The Celtic League final between Leinster and Munster at Lansdowne Road a couple of weeks ago was one of the best games I saw in 2001 and should have set up both sides to charge confidently in the Heineken Cup next weekend.
But as rampant as the Irish are – and let's not forget Ulster are also still there as a force – they are now dealing with a competition that demands more than any other club tournament in the world. The battles that will be taking place in the final matches of the group stage over the next two weekends are not just about winning your group but being one of the four sides to play at home in the quarter-finals. This is such a massive advantage it almost decides who is going to play in the semis.
There are six groups and the winners of each group plus the best two runners-up go forward. So you can win your group and still have to play away in the quarters.
At the moment Leinster appear to be in a strong position at the top of Group Six where they are four points ahead of Newport, in second place. But Leinster have to visit Newcastle Falcons on Saturday and Toulouse the following Saturday.
With their well-balanced side and a razor-sharp three-quarter line they are well capable of winning both – but they'll have to, to be sure of a home draw.
Munster have a two-point lead in Group Four and play Harlequins at home on Saturday. They go to Castres Olympique the following weekend so they'll need every bit of their solidity and persistence. Ulster are sharing top spot with Stade Français in Group Two but the French team have a superior try count and points difference and also have a slightly easier remaining programme.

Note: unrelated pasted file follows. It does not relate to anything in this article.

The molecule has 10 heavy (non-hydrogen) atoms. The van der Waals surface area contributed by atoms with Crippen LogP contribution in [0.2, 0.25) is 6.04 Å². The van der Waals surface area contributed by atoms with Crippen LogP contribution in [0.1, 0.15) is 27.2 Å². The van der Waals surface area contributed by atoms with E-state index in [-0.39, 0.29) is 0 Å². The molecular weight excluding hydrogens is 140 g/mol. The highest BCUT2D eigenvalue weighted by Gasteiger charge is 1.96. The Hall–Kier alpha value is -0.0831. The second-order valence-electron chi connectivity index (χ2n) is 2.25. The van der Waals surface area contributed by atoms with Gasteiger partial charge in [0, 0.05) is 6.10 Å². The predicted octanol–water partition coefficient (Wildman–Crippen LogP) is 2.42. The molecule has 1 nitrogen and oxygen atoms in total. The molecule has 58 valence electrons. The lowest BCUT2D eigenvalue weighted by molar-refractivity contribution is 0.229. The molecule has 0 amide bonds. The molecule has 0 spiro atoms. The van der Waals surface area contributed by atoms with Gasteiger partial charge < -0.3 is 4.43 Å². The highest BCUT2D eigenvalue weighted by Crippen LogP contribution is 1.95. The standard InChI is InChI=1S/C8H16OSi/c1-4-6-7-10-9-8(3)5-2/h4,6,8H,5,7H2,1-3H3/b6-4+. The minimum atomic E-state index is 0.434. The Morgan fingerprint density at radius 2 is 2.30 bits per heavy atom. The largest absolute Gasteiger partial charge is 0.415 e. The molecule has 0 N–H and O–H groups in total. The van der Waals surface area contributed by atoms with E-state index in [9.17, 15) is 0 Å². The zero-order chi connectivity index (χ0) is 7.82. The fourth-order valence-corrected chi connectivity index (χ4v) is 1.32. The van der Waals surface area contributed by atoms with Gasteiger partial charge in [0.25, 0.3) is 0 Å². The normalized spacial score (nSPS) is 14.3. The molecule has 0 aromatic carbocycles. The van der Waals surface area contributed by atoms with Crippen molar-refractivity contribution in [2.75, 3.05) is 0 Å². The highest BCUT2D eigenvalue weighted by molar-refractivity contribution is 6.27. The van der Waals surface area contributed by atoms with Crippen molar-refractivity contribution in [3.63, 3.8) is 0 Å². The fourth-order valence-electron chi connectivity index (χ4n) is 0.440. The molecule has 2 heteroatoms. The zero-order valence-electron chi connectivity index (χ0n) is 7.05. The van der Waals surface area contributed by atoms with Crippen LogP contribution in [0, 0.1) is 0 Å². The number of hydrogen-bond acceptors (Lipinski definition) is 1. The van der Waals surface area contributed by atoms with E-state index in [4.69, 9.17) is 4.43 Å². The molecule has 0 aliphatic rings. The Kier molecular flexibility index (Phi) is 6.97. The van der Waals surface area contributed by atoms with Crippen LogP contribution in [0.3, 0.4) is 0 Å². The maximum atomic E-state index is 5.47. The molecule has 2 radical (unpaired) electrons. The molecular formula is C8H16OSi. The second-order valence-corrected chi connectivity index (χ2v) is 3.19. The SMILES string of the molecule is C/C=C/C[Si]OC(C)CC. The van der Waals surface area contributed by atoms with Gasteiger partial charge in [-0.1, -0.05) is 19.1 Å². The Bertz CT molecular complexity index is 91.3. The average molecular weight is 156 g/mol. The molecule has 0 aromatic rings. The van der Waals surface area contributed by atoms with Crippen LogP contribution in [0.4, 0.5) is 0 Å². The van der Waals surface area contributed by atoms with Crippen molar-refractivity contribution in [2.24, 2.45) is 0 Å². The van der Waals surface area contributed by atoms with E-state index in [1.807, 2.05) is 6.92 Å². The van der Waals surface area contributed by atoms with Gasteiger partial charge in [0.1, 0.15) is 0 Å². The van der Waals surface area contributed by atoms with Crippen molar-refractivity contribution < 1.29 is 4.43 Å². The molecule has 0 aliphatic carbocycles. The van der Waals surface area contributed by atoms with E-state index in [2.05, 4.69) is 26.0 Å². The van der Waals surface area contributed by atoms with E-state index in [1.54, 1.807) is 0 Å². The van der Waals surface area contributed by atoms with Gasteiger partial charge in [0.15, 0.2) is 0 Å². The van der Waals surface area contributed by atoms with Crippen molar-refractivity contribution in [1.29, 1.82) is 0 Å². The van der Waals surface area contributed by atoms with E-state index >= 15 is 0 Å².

As much as I would like to see the Irish adventure continue, my favourites for the Heineken would still be Stade Français and Leicester, the holders.
Leicester have a two-point advantage over Llanelli in Group One. If Llanelli can win in Perpignan on Friday they will set up a thrilling decider against Leicester at Stradey Park the following Saturday. Llanelli had a hiccup on Boxing Day but are playing very well. Scott Quinnell has come storming back from injury and if they get the necessary win in France they are capable of beating Leicester.
Llanelli have a big try and points advantage but the Tigers will be attempting to wipe out the deficit against Calvisano at Welford Road on Saturday so don't expect that scoreline to be pretty.
Bath are riding high in Group Two where they have a big advantage over Swansea who have yet to score a try in the competition. Bath go to St Helens on Saturday and it will be interesting to see if Swansea's sudden return to form can stop the West Country club's unbeaten run.
Bath then play at home to Biarritz and there seems little doubt that the English team will enjoy one of those precious home draws in the quarter-finals.
The destiny of the remaining group, Five, may be settled at Cardiff on Saturday where Montferrand are the visitors. The French team are going well at the moment and if they win this one are almost guaranteed to take the group.
Cardiff have been having a testing run-up to this game but they needed it and at least some of their long list of injured players are starting to re-appear. If they win this, they then play Northampton away.
Glasgow could get their noses into the picture if they win at home to Northampton on Friday but they then have to travel to Montferrand, which is unlikely to be a fruitful journey.Reuse content